Noting the desire of its citizens for new cars, the British government announced a tax on the purchase of new cars. The tax was to be temporary. It was to last until the government got on its feet. Of course the British still have the tax on new cars. The government did not lie, either, in declaring that the tax was temporary. It was temporary. It lasted until the tax rate could be raised. There is a lesson to be learned here.
About the same time as the new tax went into effect, there was a young aeronautical engineer named Colin Chapman. Chapman wanted to manufacture cars. Really, he wanted to go formula car racing, but he did not have money to finance a team. He needed to raise money to support his racing ambitions. How could he do this? By manufacturing a car!
What Chapman had going for him was a great deal of practical engineering talent, the easy availability of war surplus steel and aluminum, and a sharp business mind. Chapman discovered that if he built a car which was essentially a rolling chassis with no engine or transmission installed, the government did not consider it to be a new car and, therefore, it was not taxed. These were the circumstances under which Lotus Car came into existence.
The Lotus Seven was Chapman's first car. He advertised it as a car you could drive to work on the weekdays and race on the weekends. All the owner had to do was find a suitable engine and transmission and install them.
The first Lotus Sevens were constructed in a converted horse stable in the English countryside. The car had a frame made of triangulated, steel tubing over which was riveted sheet aluminum, which made up the body. Chapman sent a mechanic to the wrecking yard a couple of time a week to buy any front steering unit and rear end that was available. He designed the Seven so that any number of current British cars could supply the suspension pieces. It is a fair statement to say that no two Lotus Seven's are a like.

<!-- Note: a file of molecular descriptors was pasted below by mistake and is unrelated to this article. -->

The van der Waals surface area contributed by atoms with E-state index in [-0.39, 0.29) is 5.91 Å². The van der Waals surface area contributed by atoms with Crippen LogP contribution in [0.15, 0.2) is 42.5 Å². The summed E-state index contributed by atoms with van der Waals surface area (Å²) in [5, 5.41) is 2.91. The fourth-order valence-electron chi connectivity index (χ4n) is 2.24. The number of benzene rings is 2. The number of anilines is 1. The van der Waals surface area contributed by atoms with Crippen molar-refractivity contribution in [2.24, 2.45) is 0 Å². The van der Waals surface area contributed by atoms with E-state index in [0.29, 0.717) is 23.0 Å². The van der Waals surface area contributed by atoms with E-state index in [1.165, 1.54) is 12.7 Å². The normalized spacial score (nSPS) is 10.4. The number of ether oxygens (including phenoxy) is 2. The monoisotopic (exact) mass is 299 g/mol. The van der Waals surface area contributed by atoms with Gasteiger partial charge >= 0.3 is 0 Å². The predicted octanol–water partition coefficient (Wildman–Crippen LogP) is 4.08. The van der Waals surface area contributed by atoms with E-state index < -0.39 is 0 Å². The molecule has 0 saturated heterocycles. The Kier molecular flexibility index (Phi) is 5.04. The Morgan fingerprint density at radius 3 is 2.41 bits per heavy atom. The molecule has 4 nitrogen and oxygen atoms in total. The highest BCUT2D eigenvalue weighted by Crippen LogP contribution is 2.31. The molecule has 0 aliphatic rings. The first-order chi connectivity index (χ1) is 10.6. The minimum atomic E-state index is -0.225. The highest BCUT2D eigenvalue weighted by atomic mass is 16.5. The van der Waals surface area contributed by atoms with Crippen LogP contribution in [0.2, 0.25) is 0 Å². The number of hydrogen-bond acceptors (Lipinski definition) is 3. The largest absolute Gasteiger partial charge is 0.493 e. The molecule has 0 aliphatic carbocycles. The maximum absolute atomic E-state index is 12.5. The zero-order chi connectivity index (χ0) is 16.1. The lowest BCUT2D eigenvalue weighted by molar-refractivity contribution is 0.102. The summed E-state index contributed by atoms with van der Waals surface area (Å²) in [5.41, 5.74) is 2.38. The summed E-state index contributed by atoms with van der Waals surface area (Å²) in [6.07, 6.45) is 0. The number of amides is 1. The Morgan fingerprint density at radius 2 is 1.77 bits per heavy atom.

About thirty years ago I was having dinner with a friend. We were talking about the various cars and motorcycles we had each owned. My friend casually mentioned that he had a 1964 Lotus Super Seven. I remarked that I knew what that was and had always admired the car, although I had never seen a real one. He told me that his was stored in the back room of a car dealership in Logansport and that it was a rare right-hand drive model.I thought about the Lotus from time to time for the next 30 years. Three years ago I was having dinner with the same friend and I asked what had become of the Lotus. He told me that so far as he knew it was still in the back of the dealership as it had been at least twenty years since he had looked in on it. I asked him if he minded if I took a look at it. He said he did not care.
The next day I walked into the back room of the car dealership to check out the Lotus. It was sitting in the far corner of the storage area. It was half covered with a dirty tarp. All four tires were flat. One its two carburetors was disassembled on the driver's seat. It was covered in thirty years worth of dirt and grime. But it had not rusted. There was no body damage. It looked like all the bits a pieces were there. I had seen worse. Much worse. There was hope for the car.
The car crouched there and whispered to me. She said, "I was a good car once. I could be a good car again. Somebody just needs to love me. If you leave me here, I will die. Take me home with you."
I responded by saying, "I will be back for you. I will not forget you."
(editor: My husband talks to cars.)
I immediately called my friend and told him I had a proposition for him. If he would deliver the car to my garage and pay for the parts, I would do the restoration for free. The Lotus arrived the next day on a wrecker.
I will not bore you with the details of the restoration, but let me say just three things: first, John Heydick did a masterful job of rebuilding the engine, which runs like a small tornado; second, Tim Donato did a wonderful job rewiring the car: third, I took apart everything down to each rivet, bolt, nut and screw and rebuilt the car.
Here are some pictures of " Lynney Lotus." All the fiberglass is original and has not been repainted. The car is unusual in that it has not been raced or modified since it was originally made.
I love this car. She is a joy to drive. She isn't fast, but then, who cares? She is a piece of British history. She is a good car. She just needed someone to love her. We all need that.
A famous British automotive journalist once described a Lotus Super Seven as a "saucy lass who likes to hike up her skirt and go dancing." Perfectly put.
(editor: and speaking of a saucy lass, who's your co pilot?)